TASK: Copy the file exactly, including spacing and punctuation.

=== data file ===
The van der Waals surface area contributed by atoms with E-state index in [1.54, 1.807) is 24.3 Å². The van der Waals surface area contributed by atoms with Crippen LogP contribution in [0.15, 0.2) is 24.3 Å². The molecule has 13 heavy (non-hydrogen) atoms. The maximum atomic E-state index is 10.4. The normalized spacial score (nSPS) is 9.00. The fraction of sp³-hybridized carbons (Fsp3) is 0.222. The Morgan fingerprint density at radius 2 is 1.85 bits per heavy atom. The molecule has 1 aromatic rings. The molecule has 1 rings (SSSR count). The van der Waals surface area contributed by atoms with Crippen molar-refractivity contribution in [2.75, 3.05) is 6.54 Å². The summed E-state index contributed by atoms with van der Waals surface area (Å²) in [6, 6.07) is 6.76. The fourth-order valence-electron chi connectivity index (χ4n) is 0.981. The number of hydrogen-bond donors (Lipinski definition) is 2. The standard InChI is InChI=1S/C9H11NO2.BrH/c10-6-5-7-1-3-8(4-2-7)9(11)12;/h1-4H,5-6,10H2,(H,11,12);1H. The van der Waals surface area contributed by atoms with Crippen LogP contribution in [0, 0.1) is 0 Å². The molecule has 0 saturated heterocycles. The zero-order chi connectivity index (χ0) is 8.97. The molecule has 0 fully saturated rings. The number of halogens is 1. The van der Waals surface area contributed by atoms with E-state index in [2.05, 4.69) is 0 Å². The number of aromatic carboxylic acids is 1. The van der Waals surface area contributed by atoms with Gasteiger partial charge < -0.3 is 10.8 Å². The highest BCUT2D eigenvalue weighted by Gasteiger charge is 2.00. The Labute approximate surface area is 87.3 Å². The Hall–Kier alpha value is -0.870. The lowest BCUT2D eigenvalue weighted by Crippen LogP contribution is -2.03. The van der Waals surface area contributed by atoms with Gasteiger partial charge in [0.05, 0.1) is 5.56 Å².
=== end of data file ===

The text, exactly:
The van der Waals surface area contributed by atoms with E-state index in [1.54, 1.807) is 24.3 Å². The van der Waals surface area contributed by atoms with Crippen LogP contribution in [0.15, 0.2) is 24.3 Å². The molecule has 13 heavy (non-hydrogen) atoms. The maximum atomic E-state index is 10.4. The normalized spacial score (nSPS) is 9.00. The fraction of sp³-hybridized carbons (Fsp3) is 0.222. The Morgan fingerprint density at radius 2 is 1.85 bits per heavy atom. The molecule has 1 aromatic rings. The molecule has 1 rings (SSSR count). The van der Waals surface area contributed by atoms with Crippen molar-refractivity contribution in [2.75, 3.05) is 6.54 Å². The summed E-state index contributed by atoms with van der Waals surface area (Å²) in [6, 6.07) is 6.76. The fourth-order valence-electron chi connectivity index (χ4n) is 0.981. The number of hydrogen-bond donors (Lipinski definition) is 2. The standard InChI is InChI=1S/C9H11NO2.BrH/c10-6-5-7-1-3-8(4-2-7)9(11)12;/h1-4H,5-6,10H2,(H,11,12);1H. The van der Waals surface area contributed by atoms with Crippen LogP contribution in [0, 0.1) is 0 Å². The molecule has 0 saturated heterocycles. The zero-order chi connectivity index (χ0) is 8.97. The molecule has 0 fully saturated rings. The number of halogens is 1. The van der Waals surface area contributed by atoms with E-state index in [2.05, 4.69) is 0 Å². The number of aromatic carboxylic acids is 1. The van der Waals surface area contributed by atoms with Gasteiger partial charge < -0.3 is 10.8 Å². The highest BCUT2D eigenvalue weighted by Gasteiger charge is 2.00. The Labute approximate surface area is 87.3 Å². The Hall–Kier alpha value is -0.870. The lowest BCUT2D eigenvalue weighted by Crippen LogP contribution is -2.03. The van der Waals surface area contributed by atoms with Gasteiger partial charge in [0.05, 0.1) is 5.56 Å².